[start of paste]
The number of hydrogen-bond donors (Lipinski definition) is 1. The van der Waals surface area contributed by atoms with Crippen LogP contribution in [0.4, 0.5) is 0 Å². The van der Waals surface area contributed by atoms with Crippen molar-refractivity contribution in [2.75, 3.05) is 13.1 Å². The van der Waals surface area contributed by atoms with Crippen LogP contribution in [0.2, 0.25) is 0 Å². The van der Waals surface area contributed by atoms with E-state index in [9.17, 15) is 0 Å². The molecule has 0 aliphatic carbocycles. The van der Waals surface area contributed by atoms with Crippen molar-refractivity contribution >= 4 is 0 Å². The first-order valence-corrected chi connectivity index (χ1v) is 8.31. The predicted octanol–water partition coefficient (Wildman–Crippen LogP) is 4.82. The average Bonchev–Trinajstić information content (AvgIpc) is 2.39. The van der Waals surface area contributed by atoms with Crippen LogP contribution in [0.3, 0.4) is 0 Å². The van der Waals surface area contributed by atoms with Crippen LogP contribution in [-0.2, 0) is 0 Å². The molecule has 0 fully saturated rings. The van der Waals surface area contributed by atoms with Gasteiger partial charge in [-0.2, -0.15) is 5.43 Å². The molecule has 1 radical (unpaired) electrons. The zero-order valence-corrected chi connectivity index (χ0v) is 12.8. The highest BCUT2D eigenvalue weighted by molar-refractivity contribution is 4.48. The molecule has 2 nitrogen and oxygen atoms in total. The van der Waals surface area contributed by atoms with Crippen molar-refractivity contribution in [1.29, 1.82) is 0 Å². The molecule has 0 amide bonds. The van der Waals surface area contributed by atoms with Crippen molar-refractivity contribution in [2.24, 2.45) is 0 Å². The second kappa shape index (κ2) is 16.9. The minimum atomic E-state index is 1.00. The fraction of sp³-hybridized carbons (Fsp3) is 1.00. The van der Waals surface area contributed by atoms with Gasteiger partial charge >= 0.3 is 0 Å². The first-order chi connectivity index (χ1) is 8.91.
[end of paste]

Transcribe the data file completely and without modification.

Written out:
The number of hydrogen-bond donors (Lipinski definition) is 1. The van der Waals surface area contributed by atoms with Crippen LogP contribution in [0.4, 0.5) is 0 Å². The van der Waals surface area contributed by atoms with Crippen molar-refractivity contribution in [2.75, 3.05) is 13.1 Å². The van der Waals surface area contributed by atoms with Crippen LogP contribution in [0.2, 0.25) is 0 Å². The van der Waals surface area contributed by atoms with E-state index in [9.17, 15) is 0 Å². The molecule has 0 aliphatic carbocycles. The van der Waals surface area contributed by atoms with Crippen molar-refractivity contribution >= 4 is 0 Å². The first-order valence-corrected chi connectivity index (χ1v) is 8.31. The predicted octanol–water partition coefficient (Wildman–Crippen LogP) is 4.82. The average Bonchev–Trinajstić information content (AvgIpc) is 2.39. The van der Waals surface area contributed by atoms with Crippen LogP contribution in [0.3, 0.4) is 0 Å². The van der Waals surface area contributed by atoms with Crippen LogP contribution in [-0.2, 0) is 0 Å². The molecule has 0 fully saturated rings. The van der Waals surface area contributed by atoms with Gasteiger partial charge in [-0.2, -0.15) is 5.43 Å². The molecule has 1 radical (unpaired) electrons. The zero-order valence-corrected chi connectivity index (χ0v) is 12.8. The highest BCUT2D eigenvalue weighted by molar-refractivity contribution is 4.48. The molecule has 2 nitrogen and oxygen atoms in total. The van der Waals surface area contributed by atoms with Crippen molar-refractivity contribution in [1.29, 1.82) is 0 Å². The molecule has 0 amide bonds. The van der Waals surface area contributed by atoms with Crippen molar-refractivity contribution in [2.24, 2.45) is 0 Å². The second kappa shape index (κ2) is 16.9. The minimum atomic E-state index is 1.00. The fraction of sp³-hybridized carbons (Fsp3) is 1.00. The van der Waals surface area contributed by atoms with Gasteiger partial charge >= 0.3 is 0 Å². The first-order chi connectivity index (χ1) is 8.91.